If all citizens are equal, as constitutions trumpet, a bus with 80 passengers has a right to 80 times more road space than a car with one passenger. And from a technical perspective, exclusive bus lanes are the most efficient way to use scarce road space. Soon, hopefully, public buses will never be in traffic -- they will have bus-only lanes instead.

Urban highways are like poisonous rivers, next to which human beings cannot stand or walk. They are also obstacles that enclose people, like fences do to cows, and lower residential values. Let's put urban highways underground and create parks on top of them. Or else turn them into boulevards with traffic lights, large sidewalks, trees and buildings with attractive facades.

Hopefully, future cities will be more effective in making all citizens feel equal and included. Democratic principles like giving priority to public good over private interest will not simply be paid lip service. For example, waterfronts in urban and suburban areas -- unlike, say, Long Island Sound -- won't be private and exclusive and will have pedestrian infrastructure for all to enjoy.

"Let's put urban highways underground and create parks on top of them."

That a property near a park should have a significantly higher value is evidence of a dearth of parks. Many cities in developing countries, and particularly their poorer areas, are largely devoid of parks. Even demolitions will be needed in order to create parks to provide citizens the necessary public green space.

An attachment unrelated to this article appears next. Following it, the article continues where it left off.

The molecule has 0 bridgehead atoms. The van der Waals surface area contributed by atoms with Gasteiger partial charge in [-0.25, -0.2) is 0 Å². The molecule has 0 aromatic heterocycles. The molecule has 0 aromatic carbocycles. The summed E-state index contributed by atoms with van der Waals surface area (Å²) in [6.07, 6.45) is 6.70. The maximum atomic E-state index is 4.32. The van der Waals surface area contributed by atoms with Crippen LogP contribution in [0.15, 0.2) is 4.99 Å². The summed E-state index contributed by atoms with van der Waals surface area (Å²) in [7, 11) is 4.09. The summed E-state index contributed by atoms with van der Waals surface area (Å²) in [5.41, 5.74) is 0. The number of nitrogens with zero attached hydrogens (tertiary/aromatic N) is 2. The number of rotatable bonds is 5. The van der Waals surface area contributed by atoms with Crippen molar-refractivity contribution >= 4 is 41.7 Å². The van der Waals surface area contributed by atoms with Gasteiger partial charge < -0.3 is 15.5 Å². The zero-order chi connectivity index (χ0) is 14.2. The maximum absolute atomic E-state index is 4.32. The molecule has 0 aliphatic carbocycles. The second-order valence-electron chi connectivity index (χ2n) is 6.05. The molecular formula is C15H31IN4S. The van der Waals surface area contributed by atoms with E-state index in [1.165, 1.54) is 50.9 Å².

More than 80 percent of the cities in developing countries that will exist in 2065 have not yet been built. What has yet to be built could be different and better than all existing cities.

But it is not just developing country cities which are growing fast. More than 58 million new homes need to be built in the United States over the next 40 years, according to my most recent calculations; that's the amount of homes which exist today in France and Britain added together. Where will those homes be built? And how?

Will they be built in increasingly distant suburbs? Will they be downtown high-rises, out of which children will walk onto narrow sidewalks and large and dangerous streets? Will it be possible to turn inner suburbs into high-density environments?

The benefits of density are well known, but most people do not want to live in environments like Manhattan or Hong Kong. An urban challenge for the next few decades will be to create dense cities which offer much more of what people seek in the suburbs: green parks and safe and car-free spaces for children to ride bicycles.

Bogotá, where I was mayor from 1998 to 2001, is a very dense city, but we made more than 60 kilometers of greenways and bicycle highways. Why is this not more common? We need cities in which every other street is a greenway with formidable pedestrian and bicycle infrastructure. Through some of these greenways there could be busways or tramways.

In future cities, walking or riding a bicycle will not only be safe, it will also be a pleasure. High-quality, fast, frequent and comfortable public transport will be ubiquitous.

To talk of a different city is to talk of a different way of living -- something very difficult. Yet it is something achievable. And more propitious to happiness.